University went much smoother than school. By this point I had been able to save up just enough money for a second-hand powered wheelchair so had gained independence. I was not penalized for taking fewer extra-curricular activities & focusing on my degree instead, and was supported by my lecturers & tutors. I had accessibility issues just like anywhere else, but these I could cope with.

There was the option to take a year out of my degree to study abroad or go on a work placement. I couldn’t afford international study even if I’d wanted to, but I did invest a great amount of time looking at potential work places. Many placements were based in factories & professional kitchens; not the most wheelchair friendly of spaces. Placements in dietetics were impossible to find as they all required you to have tailed a dietitian previously, something which is almost completely prohibited for patient safety. Many placements wanted extensive work experience in their candidates, but working on top of studying was simply not feasible for someone with a chronic illness. The remaining placements were all unpaid, & I simply couldn’t afford to live somewhere unpaid for an entire year. Yet another opportunity was closed off to me.

I went straight through my degree, during the final year of which I applied for graduate jobs, often facing the same problems as those for placements. I went to careers fairs. I went to the career’s advisor hubs & job-hunters based at the university. I booked one-to-one sessions with an advisor. Not once in any of these meetings could someone provide me with information about the accessibility of the jobs on offer, or even where I could find this information aside from blatantly asking with each application. Despite the many laws & policies meant to prevent prejudice, many potential employers seemed to suddenly lose interest upon discovering that I used a wheelchair, failing to reply to further messages, or simply terminating my application on the grounds that they couldn’t get me in the building.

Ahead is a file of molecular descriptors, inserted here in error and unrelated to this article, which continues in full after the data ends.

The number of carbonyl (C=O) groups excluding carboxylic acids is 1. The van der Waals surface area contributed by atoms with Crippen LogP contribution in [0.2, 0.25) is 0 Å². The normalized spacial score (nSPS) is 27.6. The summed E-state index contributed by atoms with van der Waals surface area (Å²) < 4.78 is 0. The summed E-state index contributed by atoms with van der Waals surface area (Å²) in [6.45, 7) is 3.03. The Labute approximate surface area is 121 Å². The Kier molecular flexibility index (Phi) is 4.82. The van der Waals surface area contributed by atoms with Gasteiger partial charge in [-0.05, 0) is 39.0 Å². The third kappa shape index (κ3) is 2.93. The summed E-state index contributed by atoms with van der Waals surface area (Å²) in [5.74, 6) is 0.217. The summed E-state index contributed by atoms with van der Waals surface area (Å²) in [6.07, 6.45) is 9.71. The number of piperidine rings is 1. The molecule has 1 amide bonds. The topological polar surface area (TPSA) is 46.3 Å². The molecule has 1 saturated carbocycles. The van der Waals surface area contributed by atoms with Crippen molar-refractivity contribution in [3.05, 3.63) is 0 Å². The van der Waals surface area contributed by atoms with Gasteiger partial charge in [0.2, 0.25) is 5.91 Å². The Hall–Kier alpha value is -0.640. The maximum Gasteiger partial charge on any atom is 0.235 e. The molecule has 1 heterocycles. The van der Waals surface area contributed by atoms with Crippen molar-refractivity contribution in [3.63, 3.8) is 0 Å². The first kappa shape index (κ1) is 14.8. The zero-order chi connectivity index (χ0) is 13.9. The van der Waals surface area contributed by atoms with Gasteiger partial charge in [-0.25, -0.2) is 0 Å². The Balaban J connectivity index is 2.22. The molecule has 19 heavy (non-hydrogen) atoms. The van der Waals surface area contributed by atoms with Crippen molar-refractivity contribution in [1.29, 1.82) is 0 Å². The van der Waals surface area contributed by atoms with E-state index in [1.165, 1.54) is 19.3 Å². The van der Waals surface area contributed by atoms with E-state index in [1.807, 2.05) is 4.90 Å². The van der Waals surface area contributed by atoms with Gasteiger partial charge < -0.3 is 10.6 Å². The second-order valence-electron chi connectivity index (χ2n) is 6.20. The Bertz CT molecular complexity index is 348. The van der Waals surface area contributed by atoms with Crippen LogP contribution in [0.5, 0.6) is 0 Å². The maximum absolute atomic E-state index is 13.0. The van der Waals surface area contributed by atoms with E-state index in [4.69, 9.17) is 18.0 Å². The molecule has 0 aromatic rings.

I looked into progressing into dietetics as a post-graduate, but was bluntly informed that I wouldn’t pass the health checks needed to take the course. I couldn’t figure out how on earth using a wheelchair inhibited my ability to help people with their diets, of course assuming that the NHS would be the most accessible employer out there. After all, if you can wheel a bed through a hospital, you can get a wheelchair through, right?

 

My first job was in the NHS. The pay was barely above minimum wage, the hours were so pitiful that my annual earnings actually were below minimum wage, and it amounted to little more than pen-pushing, but it was a start. I proudly went to collect my ID badge from the HR department, rolled up the ramp & through the automatic door, & straight into a set of stairs. I looked around; there was no lift or other accessible entrance, & HR was 2 floors up. So I called them. At first, they simply refused to come down, but once a delivery driver had noticed my plight & marched up the stairs on my behalf, they were more obliging.